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View Full Version : Mauser Cocking Piece/Bolt Cam Notch Relationship


DeBee
June 25, 2000, 10:19 PM
Can anyone instuct me as to the proper relationship of the Mauser 98 cocking piece on the firing pin and the cam notch on the bolt.

Is the notch face supposed to be 90 degrees or raked backward? Should the cocking piece make full contact with the camming surface? Does this area need to be hardened?

I have a rather hard to open bolt-- not smooth at all-- seems to "creak". Cocking piece was carving a thin groove in the bolt cam notch face leading me to believe the angle of one or the other was off. I lightly polished both surfaces with crocus paper but seemed to worsen the creak... I've never ran into this one before.

Any links, book references, or advice welcome.

Herodotus
June 26, 2000, 12:00 AM
The back of the bolt and the front surface of the cocking piece on the firing pin are the most important surfaces in operating the bolt. Both are hardened surfaces and I think they would be ideally in full and continuous contact. The depth of the hardened surfaces is not very deep, so you cannot make big mistakes in dealling with them. The fit and polish of these surfaces is crucial to making a Mauser function well and is no doubt the provence of experienced and careful craftsmen (meaning I would not fool with it myself).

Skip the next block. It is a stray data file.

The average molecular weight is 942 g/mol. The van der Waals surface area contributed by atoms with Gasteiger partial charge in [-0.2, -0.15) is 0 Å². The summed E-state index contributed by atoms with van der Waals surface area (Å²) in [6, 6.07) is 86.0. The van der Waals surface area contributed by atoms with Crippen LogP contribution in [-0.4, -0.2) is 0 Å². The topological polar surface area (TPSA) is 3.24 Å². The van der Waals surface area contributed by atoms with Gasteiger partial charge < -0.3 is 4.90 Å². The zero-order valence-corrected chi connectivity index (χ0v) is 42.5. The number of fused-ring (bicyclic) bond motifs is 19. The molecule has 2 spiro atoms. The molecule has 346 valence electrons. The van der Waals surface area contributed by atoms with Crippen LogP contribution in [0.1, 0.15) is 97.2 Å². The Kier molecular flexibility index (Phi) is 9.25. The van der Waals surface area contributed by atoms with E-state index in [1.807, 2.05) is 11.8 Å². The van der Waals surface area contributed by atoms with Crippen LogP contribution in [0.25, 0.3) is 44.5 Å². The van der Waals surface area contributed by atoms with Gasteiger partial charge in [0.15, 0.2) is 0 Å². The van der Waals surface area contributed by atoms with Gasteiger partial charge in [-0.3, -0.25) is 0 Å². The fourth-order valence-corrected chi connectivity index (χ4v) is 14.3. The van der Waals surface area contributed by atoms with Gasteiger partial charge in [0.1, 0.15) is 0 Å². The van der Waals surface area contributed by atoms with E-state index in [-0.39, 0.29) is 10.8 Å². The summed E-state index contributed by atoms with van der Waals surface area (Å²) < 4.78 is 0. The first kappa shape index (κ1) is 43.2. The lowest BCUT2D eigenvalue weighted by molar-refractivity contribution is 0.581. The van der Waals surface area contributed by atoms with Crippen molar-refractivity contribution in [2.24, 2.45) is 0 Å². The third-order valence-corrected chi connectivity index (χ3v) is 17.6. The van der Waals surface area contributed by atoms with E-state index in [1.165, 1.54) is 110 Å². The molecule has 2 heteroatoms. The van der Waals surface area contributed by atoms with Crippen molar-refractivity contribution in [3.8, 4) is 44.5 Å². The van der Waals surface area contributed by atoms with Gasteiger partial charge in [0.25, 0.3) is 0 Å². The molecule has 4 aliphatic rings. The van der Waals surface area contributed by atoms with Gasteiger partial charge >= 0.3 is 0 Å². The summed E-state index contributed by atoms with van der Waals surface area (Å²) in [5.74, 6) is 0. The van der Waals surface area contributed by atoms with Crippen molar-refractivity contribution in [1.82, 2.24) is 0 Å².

What type of Mauser is it? Is it all matching?
I assume you have focused on the real problem and that there are not problems with the bolt handle, front lugs, extractor, friction on the internal bolt parts?
This is a nasty problem and gunsmiths, in my experience, don't want to fool with this area if they can avoid it. You may be stuck with it as it is.
I guess this does not solve your problems, but be careful of filing away on these surfaces.

[This message has been edited by Herodotus (edited June 26, 2000).]

George Stringer
June 26, 2000, 06:08 AM
DeBee, the thin groove in the cam notch would lead me to believe that it has lost its temper and needs to be heat treated. Since it is obviously dragging it would also most likely be the source of your creaking and hard to open problem. It would be cheaper to buy a new bolt body unless you have an accetylene welding outfit and can do it yourself. The problem there is that when you change bolt bodies you change headspace. The area needs to be heated to 1450deg (cherry red)and quenched in plain water. The water should be at least 75deg. There are a couple of assists to doing this. Templaq is a liquid that is made to paint on and allow to dry. It comes in various temperature ratings. Once it's dried you heat the part until the templaq becomes liquid again. There is also a product called Kasenite. It's a powder. You heat the part cherry red, dip it into the powder and then heat cherry red again and quench. This gives a case hardening to the part. A lot of machine shops have small ovens for heat treating. You might price that. I do a lot of heat treating of the cocking cams due to welding on bolt handles. It's part of the process. You can e-mail me if you like. I'd be happy to do it for you. George